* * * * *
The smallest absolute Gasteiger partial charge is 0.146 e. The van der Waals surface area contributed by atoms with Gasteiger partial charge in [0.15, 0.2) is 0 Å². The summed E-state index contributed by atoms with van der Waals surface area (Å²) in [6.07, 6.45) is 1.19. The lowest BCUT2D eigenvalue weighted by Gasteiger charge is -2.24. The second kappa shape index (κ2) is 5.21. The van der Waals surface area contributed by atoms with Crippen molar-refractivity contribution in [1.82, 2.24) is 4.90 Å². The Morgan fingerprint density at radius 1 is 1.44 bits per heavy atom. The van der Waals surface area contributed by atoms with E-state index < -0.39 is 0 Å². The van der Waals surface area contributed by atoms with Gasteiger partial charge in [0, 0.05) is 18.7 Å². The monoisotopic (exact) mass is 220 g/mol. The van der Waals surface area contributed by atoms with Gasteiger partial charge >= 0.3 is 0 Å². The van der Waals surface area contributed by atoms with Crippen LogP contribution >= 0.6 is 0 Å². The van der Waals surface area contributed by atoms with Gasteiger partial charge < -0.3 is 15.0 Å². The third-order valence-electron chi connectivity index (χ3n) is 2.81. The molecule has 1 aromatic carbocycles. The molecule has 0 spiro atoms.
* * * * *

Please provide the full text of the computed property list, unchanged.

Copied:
The smallest absolute Gasteiger partial charge is 0.146 e. The van der Waals surface area contributed by atoms with Gasteiger partial charge in [0.15, 0.2) is 0 Å². The summed E-state index contributed by atoms with van der Waals surface area (Å²) in [6.07, 6.45) is 1.19. The lowest BCUT2D eigenvalue weighted by Gasteiger charge is -2.24. The second kappa shape index (κ2) is 5.21. The van der Waals surface area contributed by atoms with Crippen molar-refractivity contribution in [1.82, 2.24) is 4.90 Å². The Morgan fingerprint density at radius 1 is 1.44 bits per heavy atom. The van der Waals surface area contributed by atoms with E-state index < -0.39 is 0 Å². The van der Waals surface area contributed by atoms with Gasteiger partial charge in [0, 0.05) is 18.7 Å². The monoisotopic (exact) mass is 220 g/mol. The van der Waals surface area contributed by atoms with Gasteiger partial charge >= 0.3 is 0 Å². The van der Waals surface area contributed by atoms with Crippen LogP contribution >= 0.6 is 0 Å². The van der Waals surface area contributed by atoms with Gasteiger partial charge < -0.3 is 15.0 Å². The third-order valence-electron chi connectivity index (χ3n) is 2.81. The molecule has 1 aromatic carbocycles. The molecule has 0 spiro atoms.